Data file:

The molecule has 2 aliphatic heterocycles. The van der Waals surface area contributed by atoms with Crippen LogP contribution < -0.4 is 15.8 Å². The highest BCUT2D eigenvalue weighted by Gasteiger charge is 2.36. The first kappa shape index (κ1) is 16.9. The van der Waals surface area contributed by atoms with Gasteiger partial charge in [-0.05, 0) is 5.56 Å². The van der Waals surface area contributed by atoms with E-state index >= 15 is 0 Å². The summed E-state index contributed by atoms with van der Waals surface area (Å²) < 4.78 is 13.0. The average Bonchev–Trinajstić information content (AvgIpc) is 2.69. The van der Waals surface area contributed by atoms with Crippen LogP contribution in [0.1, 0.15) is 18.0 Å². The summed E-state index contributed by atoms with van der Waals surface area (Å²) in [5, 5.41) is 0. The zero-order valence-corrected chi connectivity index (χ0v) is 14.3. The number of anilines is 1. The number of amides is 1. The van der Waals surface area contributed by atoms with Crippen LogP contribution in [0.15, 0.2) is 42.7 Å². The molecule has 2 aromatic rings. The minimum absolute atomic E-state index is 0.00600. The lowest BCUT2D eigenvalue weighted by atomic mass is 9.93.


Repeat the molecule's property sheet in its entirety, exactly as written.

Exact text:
The molecule has 2 aliphatic heterocycles. The van der Waals surface area contributed by atoms with Crippen LogP contribution < -0.4 is 15.8 Å². The highest BCUT2D eigenvalue weighted by Gasteiger charge is 2.36. The first kappa shape index (κ1) is 16.9. The van der Waals surface area contributed by atoms with Gasteiger partial charge in [-0.05, 0) is 5.56 Å². The van der Waals surface area contributed by atoms with E-state index >= 15 is 0 Å². The summed E-state index contributed by atoms with van der Waals surface area (Å²) < 4.78 is 13.0. The average Bonchev–Trinajstić information content (AvgIpc) is 2.69. The van der Waals surface area contributed by atoms with Crippen LogP contribution in [0.1, 0.15) is 18.0 Å². The summed E-state index contributed by atoms with van der Waals surface area (Å²) in [5, 5.41) is 0. The zero-order valence-corrected chi connectivity index (χ0v) is 14.3. The number of anilines is 1. The number of amides is 1. The van der Waals surface area contributed by atoms with Crippen LogP contribution in [0.15, 0.2) is 42.7 Å². The molecule has 2 aromatic rings. The minimum absolute atomic E-state index is 0.00600. The lowest BCUT2D eigenvalue weighted by atomic mass is 9.93.